Here's some more good news, based on the evolving understanding of how the human body works: Every little shred of physical activity you can squeeze into the day helps. As noted in the 2015-2020 edition of the Department of Health and Human Services physical activity guidelines for Americans, previous editions of those guidelines — which form the core of health-based exercise recommendations for many institutions — stated that physical activity should last at least 10 minutes to count toward your "quota" of aerobic activity for the day.

But now, the HHS acknowledges that any length of activity counts toward that total — even if it's just five minutes. If you're looking for a good first goal to set, meeting the HHS minimum recommendations for physical activity is a good place to start.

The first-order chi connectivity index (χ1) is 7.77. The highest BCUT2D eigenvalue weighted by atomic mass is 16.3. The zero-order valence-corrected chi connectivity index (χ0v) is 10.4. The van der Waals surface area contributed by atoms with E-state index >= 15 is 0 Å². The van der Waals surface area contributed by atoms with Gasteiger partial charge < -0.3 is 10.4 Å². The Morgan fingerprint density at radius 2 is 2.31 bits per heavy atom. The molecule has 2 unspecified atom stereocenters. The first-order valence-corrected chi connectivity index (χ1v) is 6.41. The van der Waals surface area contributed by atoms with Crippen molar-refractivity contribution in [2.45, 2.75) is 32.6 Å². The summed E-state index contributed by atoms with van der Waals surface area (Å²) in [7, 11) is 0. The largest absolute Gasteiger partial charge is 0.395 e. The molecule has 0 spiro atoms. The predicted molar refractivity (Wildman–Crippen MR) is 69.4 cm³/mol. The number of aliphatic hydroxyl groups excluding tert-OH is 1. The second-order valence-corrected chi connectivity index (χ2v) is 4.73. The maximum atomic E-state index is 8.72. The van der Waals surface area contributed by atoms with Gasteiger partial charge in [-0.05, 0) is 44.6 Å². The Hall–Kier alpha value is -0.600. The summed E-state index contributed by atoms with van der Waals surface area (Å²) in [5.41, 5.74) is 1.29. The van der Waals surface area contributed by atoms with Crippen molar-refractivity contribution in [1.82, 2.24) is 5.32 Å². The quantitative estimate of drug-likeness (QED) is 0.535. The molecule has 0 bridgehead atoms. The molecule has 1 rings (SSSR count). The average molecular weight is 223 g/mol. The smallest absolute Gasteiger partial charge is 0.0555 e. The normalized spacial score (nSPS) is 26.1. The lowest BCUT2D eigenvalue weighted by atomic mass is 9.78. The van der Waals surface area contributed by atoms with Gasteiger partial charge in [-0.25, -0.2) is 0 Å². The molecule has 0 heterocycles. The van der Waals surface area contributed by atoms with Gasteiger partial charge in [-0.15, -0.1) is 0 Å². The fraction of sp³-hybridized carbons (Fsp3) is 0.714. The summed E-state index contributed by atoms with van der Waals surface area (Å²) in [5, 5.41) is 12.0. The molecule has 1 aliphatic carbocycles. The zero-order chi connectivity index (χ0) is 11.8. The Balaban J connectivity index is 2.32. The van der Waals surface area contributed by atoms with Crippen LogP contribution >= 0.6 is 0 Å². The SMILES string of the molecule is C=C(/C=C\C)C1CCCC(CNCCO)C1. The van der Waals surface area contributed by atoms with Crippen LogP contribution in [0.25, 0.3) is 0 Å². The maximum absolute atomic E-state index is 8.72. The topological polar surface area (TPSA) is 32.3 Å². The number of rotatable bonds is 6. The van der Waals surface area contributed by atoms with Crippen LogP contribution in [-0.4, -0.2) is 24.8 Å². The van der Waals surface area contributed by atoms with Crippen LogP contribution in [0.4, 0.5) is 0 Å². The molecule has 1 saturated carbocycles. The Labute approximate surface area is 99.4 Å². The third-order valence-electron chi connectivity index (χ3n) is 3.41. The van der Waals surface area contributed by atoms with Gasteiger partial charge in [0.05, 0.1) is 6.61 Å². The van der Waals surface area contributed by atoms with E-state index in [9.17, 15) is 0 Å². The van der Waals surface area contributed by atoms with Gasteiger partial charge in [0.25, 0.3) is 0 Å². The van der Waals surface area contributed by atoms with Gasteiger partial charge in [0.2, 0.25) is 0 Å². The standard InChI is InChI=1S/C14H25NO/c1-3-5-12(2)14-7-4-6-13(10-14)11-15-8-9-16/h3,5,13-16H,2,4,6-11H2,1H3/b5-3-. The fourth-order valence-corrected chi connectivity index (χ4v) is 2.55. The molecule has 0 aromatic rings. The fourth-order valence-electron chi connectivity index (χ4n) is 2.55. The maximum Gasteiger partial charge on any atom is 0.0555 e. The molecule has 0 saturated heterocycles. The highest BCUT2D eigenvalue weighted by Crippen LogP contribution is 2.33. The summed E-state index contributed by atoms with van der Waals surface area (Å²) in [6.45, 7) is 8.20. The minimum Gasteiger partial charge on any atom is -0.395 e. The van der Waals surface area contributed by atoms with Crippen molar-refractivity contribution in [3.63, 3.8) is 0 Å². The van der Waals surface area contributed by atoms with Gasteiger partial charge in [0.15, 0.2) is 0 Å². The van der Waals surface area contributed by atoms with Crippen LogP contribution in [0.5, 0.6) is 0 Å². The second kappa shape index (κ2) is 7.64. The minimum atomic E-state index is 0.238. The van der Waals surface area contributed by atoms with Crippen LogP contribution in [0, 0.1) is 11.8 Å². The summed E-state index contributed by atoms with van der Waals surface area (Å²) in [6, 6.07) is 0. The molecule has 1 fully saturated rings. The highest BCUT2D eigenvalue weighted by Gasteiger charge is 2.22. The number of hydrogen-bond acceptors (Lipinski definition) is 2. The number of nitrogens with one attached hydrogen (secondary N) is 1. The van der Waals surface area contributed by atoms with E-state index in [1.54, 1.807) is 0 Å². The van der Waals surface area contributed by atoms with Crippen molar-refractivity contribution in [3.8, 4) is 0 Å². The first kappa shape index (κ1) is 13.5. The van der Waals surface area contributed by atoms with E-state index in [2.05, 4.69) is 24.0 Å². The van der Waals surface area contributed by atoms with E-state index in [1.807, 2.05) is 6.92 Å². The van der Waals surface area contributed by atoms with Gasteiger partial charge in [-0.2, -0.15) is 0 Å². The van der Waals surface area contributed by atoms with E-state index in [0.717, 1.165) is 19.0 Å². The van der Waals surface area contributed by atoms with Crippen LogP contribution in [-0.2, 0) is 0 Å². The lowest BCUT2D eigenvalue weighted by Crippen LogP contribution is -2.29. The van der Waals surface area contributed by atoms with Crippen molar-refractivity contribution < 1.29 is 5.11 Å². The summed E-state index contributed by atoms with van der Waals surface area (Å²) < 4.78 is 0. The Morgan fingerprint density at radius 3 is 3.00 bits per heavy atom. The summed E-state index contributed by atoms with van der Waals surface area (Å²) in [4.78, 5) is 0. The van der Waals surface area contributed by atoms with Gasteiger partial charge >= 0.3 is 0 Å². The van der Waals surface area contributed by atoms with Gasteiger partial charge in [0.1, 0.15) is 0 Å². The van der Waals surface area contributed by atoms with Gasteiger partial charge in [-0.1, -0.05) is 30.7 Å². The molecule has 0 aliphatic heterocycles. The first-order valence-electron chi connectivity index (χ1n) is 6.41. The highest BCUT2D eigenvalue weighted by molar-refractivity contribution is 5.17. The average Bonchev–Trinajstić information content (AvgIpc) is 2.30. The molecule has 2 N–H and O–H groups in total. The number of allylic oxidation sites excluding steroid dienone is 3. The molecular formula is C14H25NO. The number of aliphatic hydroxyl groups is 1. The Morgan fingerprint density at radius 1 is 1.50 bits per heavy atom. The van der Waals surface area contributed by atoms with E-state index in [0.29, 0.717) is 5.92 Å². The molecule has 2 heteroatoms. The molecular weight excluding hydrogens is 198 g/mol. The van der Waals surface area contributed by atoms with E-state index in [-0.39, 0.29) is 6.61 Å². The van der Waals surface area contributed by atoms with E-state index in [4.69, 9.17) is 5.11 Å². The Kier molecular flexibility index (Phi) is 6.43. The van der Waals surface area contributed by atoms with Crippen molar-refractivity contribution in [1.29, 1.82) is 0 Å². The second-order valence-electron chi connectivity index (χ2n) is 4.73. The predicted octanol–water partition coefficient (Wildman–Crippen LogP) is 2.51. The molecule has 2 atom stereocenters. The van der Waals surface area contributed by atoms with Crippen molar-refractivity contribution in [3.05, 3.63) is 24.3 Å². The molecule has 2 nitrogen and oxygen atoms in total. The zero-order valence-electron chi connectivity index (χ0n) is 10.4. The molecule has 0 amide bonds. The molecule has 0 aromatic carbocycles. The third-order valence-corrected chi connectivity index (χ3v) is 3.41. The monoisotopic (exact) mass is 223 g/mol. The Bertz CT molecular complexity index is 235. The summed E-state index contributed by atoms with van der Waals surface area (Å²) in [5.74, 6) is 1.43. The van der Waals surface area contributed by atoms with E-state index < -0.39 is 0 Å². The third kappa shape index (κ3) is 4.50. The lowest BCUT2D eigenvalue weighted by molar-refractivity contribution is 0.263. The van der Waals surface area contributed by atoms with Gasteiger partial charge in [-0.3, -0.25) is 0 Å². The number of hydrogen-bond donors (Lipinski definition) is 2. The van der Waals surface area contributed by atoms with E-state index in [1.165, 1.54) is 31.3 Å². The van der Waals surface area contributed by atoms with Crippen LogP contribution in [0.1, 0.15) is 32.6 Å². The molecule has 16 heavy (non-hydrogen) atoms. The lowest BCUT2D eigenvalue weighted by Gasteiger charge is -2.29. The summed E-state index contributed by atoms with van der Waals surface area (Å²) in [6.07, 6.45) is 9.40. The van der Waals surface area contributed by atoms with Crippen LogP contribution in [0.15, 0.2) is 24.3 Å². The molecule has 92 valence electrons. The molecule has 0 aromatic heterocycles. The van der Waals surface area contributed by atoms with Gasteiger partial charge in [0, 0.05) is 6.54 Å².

They are:

  • At least 150 minutes of moderate-intensity physical activity per week, or
  • At least 75 minutes of vigorous-intensity physical activity, or a combination of the two;
  • Plus twice-weekly strength-training workouts for all your major muscle groups.

But don't stop there. As the HHS points out, you can get even more health benefits by doubling that amount to 300 minutes of moderate activity or 150 minutes of vigorous activity — and doing more exercise will just give you more health benefits to enjoy. The trick to getting there in a healthy way is to progressively increase either the duration, frequency or intensity of your workouts as your body adapts to the new challenges you give it. And ultimately, the more you move, the more fat you'll burn.